It is often claimed that German-born naturalist and travel writer Georg Forster, whose many journeys included Captain James Cook's second voyage to the Pacific, gave the word gnu to the English language when he published his book A Voyage Round the World in 1777. Yet he used the form gnoo, not gnu, and because of this, a growing number of etymologists are now cogently arguing that Forster simply Anglicized the Dutch gnoe, that language's term for the African wildebeest, and thus does not deserve credit for coining a brand new word. So then, you ask, what's the skinny on the Dutch word? Well, the Dutch gnoe first came into use in the mid-seventeenth century, initially appearing in the patois of Dutch explorers who had just returned from Africa. The explorers derived the term from the Khoikhoi word t'gnu (sometimes transliterated i-ngu), which speakers of that African language used in reference to various types of antelope, and so popular were the explorers' stories about the Dark Continent's flora and fauna that by the early eighteenth century, gnoe became the common Dutch word for the wildebeest. When Forster introduced his Anglicized version, gnoo, in the late eighteenth century, English speakers in the scientific community readily adopted it as a term for the African antelope. But the word's spelling fluctuated during its first several years of use, and for reasons not completely understood, the current gnu became the conventional form circa 1786.

©2014 Michael R. Gates

January 8, 2014

Case File #014.01.08: JEJUNE

When English speakers first started using the word jejune circa 1610, it meant “lacking nutritive value,” and this makes sense when you consider that the word derived from the Latin ieiunus (sometimes transliterated as jejunus), which meant “hungry” or “fasting.” But in less than a decade, the English adjective took on the additional sense of “dull or uninteresting”—more than likely, the idea was to suggest that something is lacking in intellectual “nutrition”—and this quickly became the word's primary meaning. Then during the last half of the century, jejune also took on as a secondary meaning the related sense of “simplistic or puerile,” thus relegating the original nutritional sense to its current tertiary slot in the word's semantic hierarchy.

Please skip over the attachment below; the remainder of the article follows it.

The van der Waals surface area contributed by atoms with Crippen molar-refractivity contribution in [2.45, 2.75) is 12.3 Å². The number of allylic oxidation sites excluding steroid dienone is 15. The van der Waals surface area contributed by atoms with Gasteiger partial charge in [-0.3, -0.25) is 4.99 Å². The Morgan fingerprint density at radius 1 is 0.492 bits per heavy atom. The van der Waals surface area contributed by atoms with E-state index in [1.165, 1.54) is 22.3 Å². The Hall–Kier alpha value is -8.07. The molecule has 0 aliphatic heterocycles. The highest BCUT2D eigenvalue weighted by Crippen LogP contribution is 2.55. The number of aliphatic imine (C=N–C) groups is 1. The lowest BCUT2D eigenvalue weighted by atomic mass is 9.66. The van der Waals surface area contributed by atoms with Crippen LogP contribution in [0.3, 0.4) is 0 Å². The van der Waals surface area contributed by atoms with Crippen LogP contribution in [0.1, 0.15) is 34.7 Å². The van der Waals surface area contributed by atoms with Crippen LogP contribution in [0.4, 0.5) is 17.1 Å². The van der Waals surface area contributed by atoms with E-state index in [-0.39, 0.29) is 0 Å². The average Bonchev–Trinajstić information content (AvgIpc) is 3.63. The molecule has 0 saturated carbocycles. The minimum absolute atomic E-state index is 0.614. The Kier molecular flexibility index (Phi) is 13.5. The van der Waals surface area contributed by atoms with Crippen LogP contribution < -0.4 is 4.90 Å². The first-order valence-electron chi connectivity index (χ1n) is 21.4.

©2014 Michael R. Gates

January 2, 2014

Case File #014.01.02: SEERSUCKER

Like many people in the English-speaking world, you've probably at least heard of a seersucker suit. And you may even know that the suit gets its name from the striped and intermittently puckered cloth out of which it is made. But do you know where the cloth itself got the name? Well, the word seersucker, which first appeared in the English lexicon circa 1735, is an Anglicized borrowing of the Hindi word sirsakar, meaning “striped cloth,” and the Hindi is, in turn, a borrowing and phonological attrition of the Persian shir o shakkar. Now, even though the Persian phrase is commonly used as the moniker for seersucker material, it literally translates as “milk and sugar,” and it is likely meant to allude to the way in which the alternately smooth and puckered stripes of the material resemble, respectively, the smooth surface of milk and the bumpy texture of sugar.

©2014 Michael R. Gates